Unlike some of the other novels in the Georgian series, most of the events are seen from Charlotte's point of view, though there's an occasional switch to the Prince Regent's point of view and that of a few other characters. This concentration on Charlotte helps add depth to the book that tends to be lacking in some of the other books in the series, which flit from character to character and sometimes read like narrative histories with a little dialogue thrown in now and then.

I thought Plaidy did a good job in particular of showing Charlotte's troubled relationships with her parents, who as portrayed here are different in many ways but alike in being self-centered and self-dramatizing. It was also a nice touch for Plaidy to show Charlotte's grandmother and namesake, Queen Charlotte, softening toward her granddaughter later in the book, although I would have liked to have seen the relationship between the two women explored in more depth.

Plaidy has her usual tendency to repeat herself, though I didn't find it as annoying here as I have in some of her other novels. All in all, I'd say this isn't one of her best novels, but it's certainly one of her better ones.
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5 of 5 people found the following review helpful By Brittany on September 20, 2003
Format: Hardcover
This is one of my favorite Jean Plaidy books (along with all of her pen names), which is saying a lot since she has written hundereds! This book tells the story of the result of the ill-fated marriage between George IV, then Prince of Wales, and Caroline of Brunswick. Charlotte, their only child, lived a sad life always trying to win love from those she loved.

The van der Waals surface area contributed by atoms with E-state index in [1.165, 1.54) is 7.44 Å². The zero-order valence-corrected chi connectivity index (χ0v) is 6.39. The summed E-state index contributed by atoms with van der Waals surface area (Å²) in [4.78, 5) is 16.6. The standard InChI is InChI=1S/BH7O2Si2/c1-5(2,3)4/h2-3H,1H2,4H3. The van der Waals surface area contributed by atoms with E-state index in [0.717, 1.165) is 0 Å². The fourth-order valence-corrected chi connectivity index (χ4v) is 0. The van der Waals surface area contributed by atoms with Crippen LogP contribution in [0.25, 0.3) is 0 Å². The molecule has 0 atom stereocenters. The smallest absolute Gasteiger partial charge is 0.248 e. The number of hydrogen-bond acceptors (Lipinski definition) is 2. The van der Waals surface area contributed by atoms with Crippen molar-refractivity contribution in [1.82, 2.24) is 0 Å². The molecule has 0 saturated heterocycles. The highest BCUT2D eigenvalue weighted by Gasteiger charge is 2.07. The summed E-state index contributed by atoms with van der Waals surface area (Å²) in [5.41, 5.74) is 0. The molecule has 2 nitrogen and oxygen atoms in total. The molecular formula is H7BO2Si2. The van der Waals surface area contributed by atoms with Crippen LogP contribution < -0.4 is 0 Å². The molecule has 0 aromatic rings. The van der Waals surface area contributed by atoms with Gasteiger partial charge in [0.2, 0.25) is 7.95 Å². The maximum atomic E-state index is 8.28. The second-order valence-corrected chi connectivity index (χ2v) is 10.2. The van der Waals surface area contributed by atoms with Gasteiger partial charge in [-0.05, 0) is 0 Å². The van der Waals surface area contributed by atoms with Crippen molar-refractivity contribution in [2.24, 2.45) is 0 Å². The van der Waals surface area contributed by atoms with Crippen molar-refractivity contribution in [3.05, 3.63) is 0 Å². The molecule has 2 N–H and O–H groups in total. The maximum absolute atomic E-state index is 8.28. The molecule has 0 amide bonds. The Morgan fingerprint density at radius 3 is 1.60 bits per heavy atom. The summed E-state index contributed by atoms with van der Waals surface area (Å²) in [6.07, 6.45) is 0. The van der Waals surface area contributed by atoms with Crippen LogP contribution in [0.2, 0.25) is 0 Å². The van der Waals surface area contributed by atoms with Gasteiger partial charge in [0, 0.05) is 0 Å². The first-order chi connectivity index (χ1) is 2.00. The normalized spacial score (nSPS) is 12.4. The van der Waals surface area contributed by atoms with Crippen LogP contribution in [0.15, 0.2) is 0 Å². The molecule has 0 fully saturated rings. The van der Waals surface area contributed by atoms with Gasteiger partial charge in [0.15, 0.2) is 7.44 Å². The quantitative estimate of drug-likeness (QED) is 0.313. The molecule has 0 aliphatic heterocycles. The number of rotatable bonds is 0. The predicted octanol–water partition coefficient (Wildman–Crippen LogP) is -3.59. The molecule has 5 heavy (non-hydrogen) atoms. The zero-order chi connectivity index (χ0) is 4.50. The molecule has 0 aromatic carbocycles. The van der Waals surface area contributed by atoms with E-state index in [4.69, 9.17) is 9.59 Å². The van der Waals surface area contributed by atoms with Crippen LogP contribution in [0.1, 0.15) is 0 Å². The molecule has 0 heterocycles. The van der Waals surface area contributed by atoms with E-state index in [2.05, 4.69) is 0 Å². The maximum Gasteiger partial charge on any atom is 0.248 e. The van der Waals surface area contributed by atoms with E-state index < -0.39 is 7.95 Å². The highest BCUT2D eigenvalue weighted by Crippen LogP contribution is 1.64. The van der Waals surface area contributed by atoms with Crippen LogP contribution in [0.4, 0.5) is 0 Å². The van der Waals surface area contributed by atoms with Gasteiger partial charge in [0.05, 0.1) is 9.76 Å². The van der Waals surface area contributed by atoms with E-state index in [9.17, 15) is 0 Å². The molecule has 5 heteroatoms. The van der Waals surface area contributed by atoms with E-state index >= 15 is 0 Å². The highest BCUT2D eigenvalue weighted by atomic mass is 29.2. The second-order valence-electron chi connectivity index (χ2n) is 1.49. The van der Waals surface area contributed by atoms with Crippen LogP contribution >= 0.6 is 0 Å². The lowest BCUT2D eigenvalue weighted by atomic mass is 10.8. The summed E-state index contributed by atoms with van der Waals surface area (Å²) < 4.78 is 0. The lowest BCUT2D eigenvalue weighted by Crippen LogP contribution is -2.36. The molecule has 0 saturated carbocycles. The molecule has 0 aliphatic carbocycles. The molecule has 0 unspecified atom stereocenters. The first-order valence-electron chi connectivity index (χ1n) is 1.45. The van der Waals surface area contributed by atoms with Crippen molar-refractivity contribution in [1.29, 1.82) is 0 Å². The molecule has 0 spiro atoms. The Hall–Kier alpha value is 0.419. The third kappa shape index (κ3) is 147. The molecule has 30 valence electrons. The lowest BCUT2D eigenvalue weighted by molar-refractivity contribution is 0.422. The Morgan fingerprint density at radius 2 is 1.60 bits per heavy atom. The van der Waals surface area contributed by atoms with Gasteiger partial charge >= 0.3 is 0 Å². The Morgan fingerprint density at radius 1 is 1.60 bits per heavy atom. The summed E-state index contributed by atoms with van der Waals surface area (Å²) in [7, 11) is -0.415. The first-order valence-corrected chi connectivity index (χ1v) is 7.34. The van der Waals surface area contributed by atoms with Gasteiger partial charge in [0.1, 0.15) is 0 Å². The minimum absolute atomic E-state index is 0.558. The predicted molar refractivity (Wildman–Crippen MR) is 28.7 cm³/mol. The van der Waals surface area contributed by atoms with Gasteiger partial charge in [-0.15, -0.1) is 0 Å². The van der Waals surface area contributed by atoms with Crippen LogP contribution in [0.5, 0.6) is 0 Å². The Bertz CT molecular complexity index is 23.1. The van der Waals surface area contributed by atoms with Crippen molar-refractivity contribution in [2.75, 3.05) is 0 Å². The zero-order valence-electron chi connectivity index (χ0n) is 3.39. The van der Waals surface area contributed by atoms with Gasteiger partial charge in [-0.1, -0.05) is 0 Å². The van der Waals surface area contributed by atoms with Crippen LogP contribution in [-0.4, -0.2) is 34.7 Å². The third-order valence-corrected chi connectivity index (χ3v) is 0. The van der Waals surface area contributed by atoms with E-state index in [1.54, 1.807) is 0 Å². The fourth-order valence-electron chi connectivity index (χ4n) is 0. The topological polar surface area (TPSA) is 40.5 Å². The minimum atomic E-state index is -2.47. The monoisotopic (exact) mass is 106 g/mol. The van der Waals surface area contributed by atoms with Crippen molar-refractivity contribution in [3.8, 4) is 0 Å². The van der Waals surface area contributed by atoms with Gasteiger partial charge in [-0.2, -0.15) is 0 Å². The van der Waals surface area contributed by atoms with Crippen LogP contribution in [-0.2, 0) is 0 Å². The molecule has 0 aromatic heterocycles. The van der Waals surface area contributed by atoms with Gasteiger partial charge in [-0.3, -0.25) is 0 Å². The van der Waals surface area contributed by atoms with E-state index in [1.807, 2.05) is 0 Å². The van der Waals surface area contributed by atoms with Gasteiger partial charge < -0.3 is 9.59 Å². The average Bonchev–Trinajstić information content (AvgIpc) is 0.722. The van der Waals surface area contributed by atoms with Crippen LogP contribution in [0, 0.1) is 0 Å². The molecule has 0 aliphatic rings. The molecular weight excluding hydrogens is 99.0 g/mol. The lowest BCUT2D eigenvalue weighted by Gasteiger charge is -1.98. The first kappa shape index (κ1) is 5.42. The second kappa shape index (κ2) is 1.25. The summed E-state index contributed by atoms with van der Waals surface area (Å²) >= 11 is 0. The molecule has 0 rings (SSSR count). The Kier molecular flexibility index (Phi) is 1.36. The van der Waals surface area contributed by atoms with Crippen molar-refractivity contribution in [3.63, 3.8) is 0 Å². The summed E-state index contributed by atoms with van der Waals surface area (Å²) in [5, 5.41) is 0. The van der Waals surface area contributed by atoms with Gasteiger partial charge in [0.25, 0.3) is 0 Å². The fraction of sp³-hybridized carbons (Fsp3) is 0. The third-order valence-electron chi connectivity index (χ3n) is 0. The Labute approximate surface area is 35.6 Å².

Plaidy writes this story perfectly with impressive attention to historical detail. If anyone is interested in starting to read Plaidy's work, this is a wonderful place to start (but where is is not?!).
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By Alex on March 16, 2012
Format: Mass Market Paperback
I've heard of Princess Charlotte only in passing in books about Queen Victoria. It was mentioned that she was born because her cousin, Charlotte died. So who was Princess Charlotte?

The only child of the never should have been married couple, Prince George and Princess Caroline of Wales, she was supposed to become Queen of England, but for her tragic death. Her life is really no less tragic. She's ignored by her father unless she serves some political purpose because she's simply her mother's daughter. She is therefore uncouth and a spot in his eyes. No matter how much she tries to please him she cannot. And in retaliation she bothers to stop trying most of the time. Then her mother is kept away from her and showers her with affection, but it's not what she wants. She's a poster child for the only and lonely. Her only friends are those in her household.

You feel sorry for her through this whole mess. Her parents hate each other, and their and her, only saving grace is that they don't have to live under the same roof. Much to the chagrin of her grandfather she soon to be senile King George III. She dislikes most of her family, and is terrified of her grandmother. Hard place to grow up.

I felt like Plaidy did the tale justice, I did get to know Charlotte rather well. Being an only child myself, and having an only child, I understood many of her dilemmas and feelings. But I felt like much of the book was repeat. I felt like it should have been shorter in many areas. That's really Plaidy's only down fall is that she does repeat herself quite a bit and that can drag a story out.

However, if you're reading these it's a book you cannot miss. It's very important in setting up the last two books, which I'm getting to now. Her death is the very reason for Queen Victoria's birth. And this isn't a bad thing, though tragic.